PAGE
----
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I am writing a network daemon, on Linux with kernel 2.6, which has one producer process and N of consumer processes, which does not make any change on the data, and does not create any response back to the producer.

Whenever the producer process produces a data object, of which the length varies from few 10 bytes to few 10 K-bytes, it has to pass the data object into one available consumer process.

First time, I considered to use a named/unnamed PIPE. However, they would be memory-copy overhead.

  1. producer's user-space buffer --copy--> kernel-space PIPE buffer
  2. kernel-space PIPE buffer --copy--> consumer's user-space buffer

Since the program may work with a large-number of peers with low latency, the copy-overhead could be harmful. Thus, I decided to use POSIX shared-memory with mmap().

I am just wondering if sharing data between processes using POSIX shared-memory with mmap() does not result any memory-copy, unlike PIPE.

Also, is there any other way to share data between processes, but results zero-copy? The program will be run on Linux with a recent version of kernel and may not have to have a cross-platform ability.

I decided not to spawn/run a thread for each consumer/produce, but a process due to design issues.

Thanks for reply.

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3 Answers 3

up vote 4 down vote accepted

Shared memory in general is designed specifically to not cause copy overhead (source: http://www.boost.org/doc/libs/1_46_0/doc/html/interprocess/sharedmemorybetweenprocesses.html#interprocess.sharedmemorybetweenprocesses.sharedmemory.shared_memory_what_is).

If you're using C++, Boost::Interprocess is a great library for implementing what you're describing in a cross-platform way -- you can use their shared memory class combined with a named_upgradable_mutex. The named_upgradable_mutex class has support for giving exclusive and sharable locks on a resource, so you can easily implement your consumer-producer model with it. (source: http://www.boost.org/doc/libs/1_37_0/doc/html/boost/interprocess/named_upgradable_mutex.html#id2913393-bb )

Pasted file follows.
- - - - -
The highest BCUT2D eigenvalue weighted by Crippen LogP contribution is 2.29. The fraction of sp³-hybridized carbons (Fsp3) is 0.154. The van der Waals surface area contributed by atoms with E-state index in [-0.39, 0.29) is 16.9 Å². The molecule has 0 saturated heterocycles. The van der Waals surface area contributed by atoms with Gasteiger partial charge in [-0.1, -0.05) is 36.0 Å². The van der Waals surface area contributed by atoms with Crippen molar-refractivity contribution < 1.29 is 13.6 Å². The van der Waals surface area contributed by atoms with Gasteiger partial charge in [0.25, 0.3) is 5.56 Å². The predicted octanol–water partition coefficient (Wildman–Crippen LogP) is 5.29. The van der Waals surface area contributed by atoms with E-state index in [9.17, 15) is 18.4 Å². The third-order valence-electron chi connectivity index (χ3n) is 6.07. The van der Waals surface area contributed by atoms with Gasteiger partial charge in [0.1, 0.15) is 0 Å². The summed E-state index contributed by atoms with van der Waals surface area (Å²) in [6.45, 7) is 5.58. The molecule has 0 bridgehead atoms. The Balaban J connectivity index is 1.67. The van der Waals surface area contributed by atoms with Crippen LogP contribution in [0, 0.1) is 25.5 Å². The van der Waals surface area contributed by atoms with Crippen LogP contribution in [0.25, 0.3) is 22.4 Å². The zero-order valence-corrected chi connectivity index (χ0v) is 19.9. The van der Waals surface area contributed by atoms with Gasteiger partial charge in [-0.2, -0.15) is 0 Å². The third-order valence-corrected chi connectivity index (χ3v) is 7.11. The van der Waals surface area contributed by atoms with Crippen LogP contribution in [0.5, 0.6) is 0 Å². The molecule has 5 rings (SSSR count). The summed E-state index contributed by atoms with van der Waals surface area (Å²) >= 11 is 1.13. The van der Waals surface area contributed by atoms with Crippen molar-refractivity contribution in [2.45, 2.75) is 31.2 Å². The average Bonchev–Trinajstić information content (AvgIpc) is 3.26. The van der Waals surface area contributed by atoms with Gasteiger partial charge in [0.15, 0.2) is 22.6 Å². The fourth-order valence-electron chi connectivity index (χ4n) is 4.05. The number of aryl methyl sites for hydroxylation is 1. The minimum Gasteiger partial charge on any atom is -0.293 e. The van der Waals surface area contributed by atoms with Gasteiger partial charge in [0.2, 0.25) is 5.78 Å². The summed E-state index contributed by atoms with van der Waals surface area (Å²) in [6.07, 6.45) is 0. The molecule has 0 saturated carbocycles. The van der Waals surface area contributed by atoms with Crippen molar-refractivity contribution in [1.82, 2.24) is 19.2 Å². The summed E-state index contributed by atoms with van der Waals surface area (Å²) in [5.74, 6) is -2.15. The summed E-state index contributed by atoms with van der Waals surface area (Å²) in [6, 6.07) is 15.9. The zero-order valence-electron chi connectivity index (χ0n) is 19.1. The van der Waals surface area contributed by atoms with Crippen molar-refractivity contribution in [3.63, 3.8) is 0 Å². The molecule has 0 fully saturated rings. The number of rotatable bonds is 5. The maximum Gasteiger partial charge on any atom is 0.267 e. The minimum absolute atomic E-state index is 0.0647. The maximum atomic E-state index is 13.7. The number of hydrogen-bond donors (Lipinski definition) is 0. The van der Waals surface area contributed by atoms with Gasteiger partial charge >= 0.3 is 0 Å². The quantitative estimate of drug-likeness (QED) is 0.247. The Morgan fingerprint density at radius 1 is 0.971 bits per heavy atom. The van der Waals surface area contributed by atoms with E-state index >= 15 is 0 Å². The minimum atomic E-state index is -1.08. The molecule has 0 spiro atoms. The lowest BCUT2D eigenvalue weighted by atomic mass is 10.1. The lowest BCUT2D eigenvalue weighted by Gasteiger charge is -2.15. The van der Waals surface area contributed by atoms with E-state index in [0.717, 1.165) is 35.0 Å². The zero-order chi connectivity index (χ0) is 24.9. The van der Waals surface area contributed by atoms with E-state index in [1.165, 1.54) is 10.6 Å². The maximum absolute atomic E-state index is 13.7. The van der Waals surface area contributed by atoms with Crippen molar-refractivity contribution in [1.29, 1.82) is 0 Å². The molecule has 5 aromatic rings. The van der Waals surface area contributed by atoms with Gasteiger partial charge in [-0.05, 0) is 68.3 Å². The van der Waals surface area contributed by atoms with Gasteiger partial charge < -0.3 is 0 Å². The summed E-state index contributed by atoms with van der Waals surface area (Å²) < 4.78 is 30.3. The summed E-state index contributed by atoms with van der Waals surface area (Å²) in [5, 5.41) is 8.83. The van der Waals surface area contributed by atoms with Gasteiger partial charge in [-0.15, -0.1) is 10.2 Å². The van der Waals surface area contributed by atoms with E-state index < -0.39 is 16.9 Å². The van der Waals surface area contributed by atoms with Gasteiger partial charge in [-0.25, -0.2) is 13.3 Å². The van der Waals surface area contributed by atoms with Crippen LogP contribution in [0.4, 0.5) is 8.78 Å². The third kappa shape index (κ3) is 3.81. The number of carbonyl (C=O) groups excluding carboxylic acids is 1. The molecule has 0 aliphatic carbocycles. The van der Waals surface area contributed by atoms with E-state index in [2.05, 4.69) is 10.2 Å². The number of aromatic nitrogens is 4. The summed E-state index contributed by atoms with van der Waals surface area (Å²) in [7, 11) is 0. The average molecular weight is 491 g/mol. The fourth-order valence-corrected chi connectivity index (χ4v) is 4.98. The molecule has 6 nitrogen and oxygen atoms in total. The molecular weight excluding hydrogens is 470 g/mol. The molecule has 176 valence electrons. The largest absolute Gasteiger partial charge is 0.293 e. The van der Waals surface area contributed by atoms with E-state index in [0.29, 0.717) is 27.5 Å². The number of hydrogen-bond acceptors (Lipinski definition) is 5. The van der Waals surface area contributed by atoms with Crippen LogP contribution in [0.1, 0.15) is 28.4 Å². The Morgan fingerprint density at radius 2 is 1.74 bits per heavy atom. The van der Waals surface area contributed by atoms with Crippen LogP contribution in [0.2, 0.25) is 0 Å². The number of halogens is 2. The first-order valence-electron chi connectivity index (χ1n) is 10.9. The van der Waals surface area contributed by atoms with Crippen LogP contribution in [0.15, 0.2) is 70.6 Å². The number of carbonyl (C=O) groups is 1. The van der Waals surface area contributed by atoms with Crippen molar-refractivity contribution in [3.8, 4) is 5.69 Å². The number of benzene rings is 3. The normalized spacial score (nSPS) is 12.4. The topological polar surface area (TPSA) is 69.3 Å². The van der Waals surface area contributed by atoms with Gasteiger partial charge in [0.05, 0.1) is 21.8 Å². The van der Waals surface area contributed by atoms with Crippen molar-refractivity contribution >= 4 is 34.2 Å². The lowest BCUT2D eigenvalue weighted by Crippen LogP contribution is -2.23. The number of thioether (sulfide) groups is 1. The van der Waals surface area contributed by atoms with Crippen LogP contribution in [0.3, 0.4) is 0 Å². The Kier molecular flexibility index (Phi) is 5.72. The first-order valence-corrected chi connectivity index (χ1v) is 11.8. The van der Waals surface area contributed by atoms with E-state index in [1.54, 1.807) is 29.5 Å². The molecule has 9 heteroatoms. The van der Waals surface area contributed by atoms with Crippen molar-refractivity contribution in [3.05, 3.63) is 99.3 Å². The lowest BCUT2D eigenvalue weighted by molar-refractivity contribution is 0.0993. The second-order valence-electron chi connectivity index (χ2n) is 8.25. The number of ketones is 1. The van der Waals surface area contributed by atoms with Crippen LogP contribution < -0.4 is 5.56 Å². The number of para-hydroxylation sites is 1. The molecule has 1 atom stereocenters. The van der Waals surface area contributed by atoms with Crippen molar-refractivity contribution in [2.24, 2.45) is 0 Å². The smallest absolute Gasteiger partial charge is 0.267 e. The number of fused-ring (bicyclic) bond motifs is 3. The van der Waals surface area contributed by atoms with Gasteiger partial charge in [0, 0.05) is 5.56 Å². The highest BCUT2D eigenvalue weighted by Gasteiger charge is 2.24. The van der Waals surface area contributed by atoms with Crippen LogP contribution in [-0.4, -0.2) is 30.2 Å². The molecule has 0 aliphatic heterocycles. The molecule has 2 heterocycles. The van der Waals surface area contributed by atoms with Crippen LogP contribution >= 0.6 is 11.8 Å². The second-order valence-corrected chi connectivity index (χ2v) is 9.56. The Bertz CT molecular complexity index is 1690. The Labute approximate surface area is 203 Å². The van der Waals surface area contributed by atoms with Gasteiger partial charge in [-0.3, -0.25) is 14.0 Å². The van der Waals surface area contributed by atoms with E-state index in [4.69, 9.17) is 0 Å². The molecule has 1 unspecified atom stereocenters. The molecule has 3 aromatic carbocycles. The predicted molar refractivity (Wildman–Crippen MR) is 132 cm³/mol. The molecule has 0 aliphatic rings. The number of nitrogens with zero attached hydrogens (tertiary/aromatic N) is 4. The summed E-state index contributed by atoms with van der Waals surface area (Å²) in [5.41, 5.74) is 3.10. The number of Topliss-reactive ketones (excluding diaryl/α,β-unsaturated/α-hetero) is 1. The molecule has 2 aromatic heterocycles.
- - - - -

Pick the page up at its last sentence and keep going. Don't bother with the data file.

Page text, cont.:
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Shared-memory should not introduce any copies (cache coherency excepted), and you can directly access the memory so you may be able to avoid copies in your code.

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Yes it should be zero-copy.

However, it's also a (possibly premature) optimisation and you need to take considerable care to ensure that your processes cooperate properly with allocation / deallocation / modifying of shared memory. You'd certainly need some kind of mutex to avoid concurrent access problems.

Personally I'd use pipes until performance becomes a proper issue. If it really does, the suggestion to use Boost::Interprocess or similar library, is a reasonable one.

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Deciding how large amounts of data is moved between processes is not "premature optimization," it's "necessary architecture." Not all optimization (or design, or architecture) is "premature." –  Jon Watte Dec 10 '13 at 1:04

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